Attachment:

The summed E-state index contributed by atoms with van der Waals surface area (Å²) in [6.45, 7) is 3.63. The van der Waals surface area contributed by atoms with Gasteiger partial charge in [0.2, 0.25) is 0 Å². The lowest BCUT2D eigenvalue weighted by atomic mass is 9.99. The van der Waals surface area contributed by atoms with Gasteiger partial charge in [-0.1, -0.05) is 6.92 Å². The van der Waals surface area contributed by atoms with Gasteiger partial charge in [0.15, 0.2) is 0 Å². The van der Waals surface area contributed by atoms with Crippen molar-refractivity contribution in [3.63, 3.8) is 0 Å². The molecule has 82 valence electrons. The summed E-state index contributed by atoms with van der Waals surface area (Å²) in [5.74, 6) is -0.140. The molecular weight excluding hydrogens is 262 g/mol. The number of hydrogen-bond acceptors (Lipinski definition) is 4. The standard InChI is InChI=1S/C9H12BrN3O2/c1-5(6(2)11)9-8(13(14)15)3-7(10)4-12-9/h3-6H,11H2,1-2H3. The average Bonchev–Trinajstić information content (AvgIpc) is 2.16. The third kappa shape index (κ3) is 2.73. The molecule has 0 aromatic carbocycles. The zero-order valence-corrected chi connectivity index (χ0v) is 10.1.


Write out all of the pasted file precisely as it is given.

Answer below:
The summed E-state index contributed by atoms with van der Waals surface area (Å²) in [6.45, 7) is 3.63. The van der Waals surface area contributed by atoms with Gasteiger partial charge in [0.2, 0.25) is 0 Å². The lowest BCUT2D eigenvalue weighted by atomic mass is 9.99. The van der Waals surface area contributed by atoms with Gasteiger partial charge in [-0.1, -0.05) is 6.92 Å². The van der Waals surface area contributed by atoms with Gasteiger partial charge in [0.15, 0.2) is 0 Å². The van der Waals surface area contributed by atoms with Crippen molar-refractivity contribution in [3.63, 3.8) is 0 Å². The molecule has 82 valence electrons. The summed E-state index contributed by atoms with van der Waals surface area (Å²) in [5.74, 6) is -0.140. The molecular weight excluding hydrogens is 262 g/mol. The number of hydrogen-bond acceptors (Lipinski definition) is 4. The standard InChI is InChI=1S/C9H12BrN3O2/c1-5(6(2)11)9-8(13(14)15)3-7(10)4-12-9/h3-6H,11H2,1-2H3. The average Bonchev–Trinajstić information content (AvgIpc) is 2.16. The third kappa shape index (κ3) is 2.73. The molecule has 0 aromatic carbocycles. The zero-order valence-corrected chi connectivity index (χ0v) is 10.1.